How the sea is missing from the development of territorial strategies

Two thirds of the Earth are covered with water. For a long time the sea has been a major stake in geopolitics and geo-strategic, and its importance for international trade does not to be proved anymore. Fishing is important in how people perceive the sea. 30% of oil and gas is extracted from the sea, most of the world communications passes through submarine cables, off-shore wind farms are growing in the North Sea…

However, the sea still holds a minor position in territorial strategies. It is always hard to reach, even for coastal territories, which have difficulties valorising it and extending their plans and projects towards it. Land territories (especially coastal lines) garner a lot of attention, are the subject of projects, plans, strategies, and policies but the coastal space and the marine capital – despite being supposedly shared and common – are often only tackled by marine stakeholders. Policies are usually limited to a regulatory framework for private activities.

Intervention Radio Algérie – 2017

Listen to our intervention about Blue Economy in Impact – a weekly recorded broadcast about environment on Radio-Algeria

Blue economy : a new vision of the sea

The concept of “blue economy” which appeared a few years ago shows the “land-dwelling” stakeholders’ and decision-makers’ growing awareness concerning the importance the sea may have in the future global economy. Mankind discovers or re-discovers what the sea can bring: new biological, mineral, and energy capital as well as new spaces – now reachable thanks to the huge improvements of the off-shore industry in the last few decades. It is now possible to develop mariculture, marine biotechnologies, material and mineral extractions, desalination, wind power, hydraulic power and thermal energy on a large scale. Capital, raw material, space as well as financial stakes and jobs related to these constitute the major issues to be considered by the blue economy.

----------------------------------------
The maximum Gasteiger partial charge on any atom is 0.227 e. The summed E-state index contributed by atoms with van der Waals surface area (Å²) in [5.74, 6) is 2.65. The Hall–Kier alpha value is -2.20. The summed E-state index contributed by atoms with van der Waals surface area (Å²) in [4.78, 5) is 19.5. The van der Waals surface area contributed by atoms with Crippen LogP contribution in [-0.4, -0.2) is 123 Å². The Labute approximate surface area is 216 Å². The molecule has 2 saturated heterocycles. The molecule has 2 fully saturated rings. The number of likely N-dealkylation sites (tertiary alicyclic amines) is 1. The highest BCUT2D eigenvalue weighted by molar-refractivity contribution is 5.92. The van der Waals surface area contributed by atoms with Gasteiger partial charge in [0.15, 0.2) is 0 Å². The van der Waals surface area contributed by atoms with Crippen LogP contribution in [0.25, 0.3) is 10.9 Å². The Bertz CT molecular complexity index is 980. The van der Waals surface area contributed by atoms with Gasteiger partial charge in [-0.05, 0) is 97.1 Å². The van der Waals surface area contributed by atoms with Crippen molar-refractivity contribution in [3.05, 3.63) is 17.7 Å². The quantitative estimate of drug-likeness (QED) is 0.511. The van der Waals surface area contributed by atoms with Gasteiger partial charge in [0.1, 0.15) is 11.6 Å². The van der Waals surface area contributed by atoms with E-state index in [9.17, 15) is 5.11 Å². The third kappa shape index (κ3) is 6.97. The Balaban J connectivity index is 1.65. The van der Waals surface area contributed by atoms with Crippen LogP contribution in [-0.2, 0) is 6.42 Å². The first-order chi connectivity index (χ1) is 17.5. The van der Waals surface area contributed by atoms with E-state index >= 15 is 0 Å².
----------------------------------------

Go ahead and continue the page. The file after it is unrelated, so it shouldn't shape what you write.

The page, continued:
Blue Economy in a nutshell :

  • Marine resources (biological, mineral and energy)
  • Maritime space, from coastal space to off-shore space
  • Science, knowledge and skills
  • Maritime culture, heritage and traditions
  • Cooperation
  • Infrastructures and related services
  • Financial capital

What about coastal territories ?

The Blue Economy affects professional users of the sea, but also territories which host their activities. Nowadays, coastal territories take too few advantages from the coastal and marine activities they host and to which they supply many services (harbours, resources, space, network, training, knowledge…) with often only limited or unbalanced returns (seasonal or unskilled employments, negative or non-existent return on investment, conflicts between seasonal tenants and inhabitants…).